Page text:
CNY Central — Onondaga County Considering “Violence Interrupter” Program, First of its Kind in Syracuse

Dr. Jeffrey Butts, the director of research at the John Jay College of Criminal Justice, has studied violence interruption programs at the national level. He explained that it's difficult to quantify just how effective these programs are, as violence interrupters in other cities primarily deal with trying to change the community culture through relationships to avoid violence.

CSM — CURBING CHICAGO CRIME, ONE JIGSAW CUT AT A TIME

“There’s a whole garden of approaches, with different styles and modalities and theories of change,” says Jeffrey Butts, director of the Research and Evaluation Center at the John Jay College of Criminal Justice in New York City. “What’s new, or seems new, is that we’ve reached the point that relying on law enforcement for all of our public safety problems became too obviously problematic.”

Louisville Courier Journal — Louisville is Spending Millions to Stop Gun Violence Before it Starts. Here’s How it Works.

Jeffrey Butts, director of the Research and Evaluation Center at John Jay College of Criminal Justice, is evaluating two crime reduction initiatives at the behest of New York City, which has been investing in a targeted focus on people involved in gun violence. They found the organizations funded through the city’s Office of Criminal Justice "don’t have enough information" because programs "aren’t asked to generate or collect data." "Everyone is running around doing what they think is right,” he said. “Every neighborhood says they know their people, their guys, their culture. But that makes it impossible to say whether the program itself is responsible for improvements in public safety.”

Philly Doesn’t Need to Reinvent the Wheel to Reduce Homicides | Opinion

I often wonder, how did we get here — ending August with 357 homicides, on track to be our deadliest year recorded for shooting deaths?... Other cities, like New York and Oakland, Calif., have been where we are today but made improvements. We don’t need to reinvent the wheel. A report published last year by John Jay College of Criminal Justice’s Research and Evaluation Center, authored by a diverse group of academic consultants, lays out a framework for action I believe we can apply in Philadelphia.

CNN — US LAW ENFORCEMENT ‘VERY NERVOUS’ ABOUT PROACTIVE POLICING AS GUN VIOLENCE SOARS

"I'm an older white guy. I'm going to stop, I don't feel threatened," said Jeffrey Butts, a professor at John Jay College of Criminal Justice. "There are people whose rational expectation is that (the stop) puts them in danger. They're going to have different response. It's amazing to me that we haven't confronted that and individual police officers don't think about that. They're just shocked and angered by someone daring to not comply."

Public Safety Trends in MAP Communities and Matched Comparison Areas

Was the presence of the MAP initiative in some NYCHA developments associated with greater improvements in crime and victimization outcomes compared with the same outcomes in NYCHA developments not involved in MAP? The results presented here do not answer the question in full, but they offer an early look at efforts by the research team to generate more precise answers. Additional analyses are needed to rule out competing explanations and to examine the complex series of relationships among all the study’s variables. Based on the preliminary findings in this report, however, the results of MAP to date may be considered promising.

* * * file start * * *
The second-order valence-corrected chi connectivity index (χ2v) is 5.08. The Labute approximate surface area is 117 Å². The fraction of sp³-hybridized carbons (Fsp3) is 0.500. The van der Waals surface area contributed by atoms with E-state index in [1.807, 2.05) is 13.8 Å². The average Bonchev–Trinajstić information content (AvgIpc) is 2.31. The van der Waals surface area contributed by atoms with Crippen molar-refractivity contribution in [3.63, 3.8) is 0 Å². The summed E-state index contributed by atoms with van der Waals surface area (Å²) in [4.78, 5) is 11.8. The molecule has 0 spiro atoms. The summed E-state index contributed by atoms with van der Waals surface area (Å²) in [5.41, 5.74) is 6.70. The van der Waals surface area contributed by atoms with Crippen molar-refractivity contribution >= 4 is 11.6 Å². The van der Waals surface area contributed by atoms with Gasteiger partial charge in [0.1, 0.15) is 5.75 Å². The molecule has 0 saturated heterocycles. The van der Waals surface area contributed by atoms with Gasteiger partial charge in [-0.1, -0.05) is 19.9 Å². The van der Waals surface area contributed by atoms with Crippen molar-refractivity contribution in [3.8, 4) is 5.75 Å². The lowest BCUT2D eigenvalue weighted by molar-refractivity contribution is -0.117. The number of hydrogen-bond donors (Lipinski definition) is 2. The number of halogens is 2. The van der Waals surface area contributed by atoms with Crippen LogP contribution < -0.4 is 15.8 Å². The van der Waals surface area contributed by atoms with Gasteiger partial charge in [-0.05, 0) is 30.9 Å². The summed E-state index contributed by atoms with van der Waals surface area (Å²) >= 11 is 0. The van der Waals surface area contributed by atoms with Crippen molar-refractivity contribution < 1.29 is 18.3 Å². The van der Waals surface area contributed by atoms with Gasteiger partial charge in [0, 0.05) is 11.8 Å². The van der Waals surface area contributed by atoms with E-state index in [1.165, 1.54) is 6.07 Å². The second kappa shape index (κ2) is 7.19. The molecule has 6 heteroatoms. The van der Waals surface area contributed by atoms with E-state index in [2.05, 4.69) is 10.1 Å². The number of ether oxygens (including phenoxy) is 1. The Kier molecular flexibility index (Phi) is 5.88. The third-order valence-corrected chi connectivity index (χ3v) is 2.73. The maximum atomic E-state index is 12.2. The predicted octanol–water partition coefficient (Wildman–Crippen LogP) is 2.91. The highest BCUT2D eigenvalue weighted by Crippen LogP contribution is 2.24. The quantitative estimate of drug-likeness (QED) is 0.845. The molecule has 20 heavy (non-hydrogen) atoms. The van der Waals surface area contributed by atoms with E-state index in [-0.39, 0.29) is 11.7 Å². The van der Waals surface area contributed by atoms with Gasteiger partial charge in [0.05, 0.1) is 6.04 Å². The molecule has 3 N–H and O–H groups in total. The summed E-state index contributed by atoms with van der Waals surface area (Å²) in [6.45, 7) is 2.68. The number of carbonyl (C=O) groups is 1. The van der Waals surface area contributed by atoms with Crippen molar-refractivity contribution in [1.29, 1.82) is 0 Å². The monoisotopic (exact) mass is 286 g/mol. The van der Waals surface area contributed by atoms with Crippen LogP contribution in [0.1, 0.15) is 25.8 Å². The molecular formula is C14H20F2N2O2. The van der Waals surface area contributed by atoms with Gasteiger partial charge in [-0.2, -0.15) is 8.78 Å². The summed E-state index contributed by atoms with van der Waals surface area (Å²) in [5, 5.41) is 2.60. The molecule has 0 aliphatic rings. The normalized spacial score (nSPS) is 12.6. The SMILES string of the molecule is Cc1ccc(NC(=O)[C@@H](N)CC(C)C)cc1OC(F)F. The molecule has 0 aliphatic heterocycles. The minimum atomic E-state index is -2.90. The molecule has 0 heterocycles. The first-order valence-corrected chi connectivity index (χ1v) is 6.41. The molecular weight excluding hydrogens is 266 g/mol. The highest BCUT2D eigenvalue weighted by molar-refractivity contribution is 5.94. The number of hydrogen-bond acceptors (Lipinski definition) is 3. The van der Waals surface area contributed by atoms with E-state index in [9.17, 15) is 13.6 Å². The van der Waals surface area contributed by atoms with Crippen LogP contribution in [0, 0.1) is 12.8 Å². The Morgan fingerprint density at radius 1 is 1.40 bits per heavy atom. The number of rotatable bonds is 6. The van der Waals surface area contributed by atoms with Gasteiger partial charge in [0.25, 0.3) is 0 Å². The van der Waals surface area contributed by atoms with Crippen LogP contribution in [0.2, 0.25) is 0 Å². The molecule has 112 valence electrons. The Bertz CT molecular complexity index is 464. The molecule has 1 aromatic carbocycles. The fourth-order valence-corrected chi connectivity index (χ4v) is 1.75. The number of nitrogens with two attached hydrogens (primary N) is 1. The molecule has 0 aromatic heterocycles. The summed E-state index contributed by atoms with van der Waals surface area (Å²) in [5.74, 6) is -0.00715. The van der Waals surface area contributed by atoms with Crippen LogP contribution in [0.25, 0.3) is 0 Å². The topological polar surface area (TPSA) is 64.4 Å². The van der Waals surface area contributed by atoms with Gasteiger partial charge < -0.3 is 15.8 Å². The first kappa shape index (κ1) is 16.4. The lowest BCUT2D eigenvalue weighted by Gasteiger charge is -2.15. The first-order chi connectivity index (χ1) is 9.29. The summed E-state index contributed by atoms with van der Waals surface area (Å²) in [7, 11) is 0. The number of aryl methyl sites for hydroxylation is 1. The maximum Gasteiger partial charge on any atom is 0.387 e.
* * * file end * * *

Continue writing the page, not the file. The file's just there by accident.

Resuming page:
Nashville Tennessean—Violent Crime on the Rise as Nashville Grows, but East Nashville Bucks the Trend

Another explanation could be an affordable housing crisis exacerbated by Nashville's booming economy, said Jeffrey Butts, the director of the Research & Evaluation Center at John Jay College of Criminal Justice. This can be particularly true for some neighborhoods. “The social stresses of shared housing and multifamily housing increase the chances that adolescents become frustrated and alienated," Butts said, creating an environment conducive to more crime.

Quasi-Experimental Comparison Design for Evaluating the Mayor’s Action Plan for Neighborhood Safety

To evaluate the New York City Mayor’s Action Plan for Neighborhood Safety (MAP), an initiative to improve the safety of public housing developments, researchers estimated the counterfactual (no intervention) by selecting a set of comparison housing developments not involved in the initiative. The study relied on the statistical method known as propensity score analysis (PSA) to select the comparison group.

Denver Post–$2.2 Million Federal Grant to Help Denver Combat Gang Violence

A research team led by sociologist Jeffrey Butts, executive director of the research and evaluation center at John Jay College of Criminal Justice in New York, will monitor the work in Denver and in four other communities that recently received funding from the U.S. Department of Justice. Butts said the results could help craft strategies in hard-hit cities like Detroit, where crime stubbornly refuses to ease. "The whole idea is to find a way to tackle what we call a hardened base of crime," he said.

National Evaluation of Community-Based Violence Prevention Program

The City University of New York's John Jay College of Criminal Justice worked with Temple University to design and implement a comprehensive process and outcome evaluation of the Office of Juvenile Justice and Delinquency Prevention's Community-Based Violence Prevention Demonstration Program (CBVP). The program replicated practices associated with some of the most effective recent innovations in violent crime prevention and control, such as Chicago's CeaseFire and the Boston Gun Project.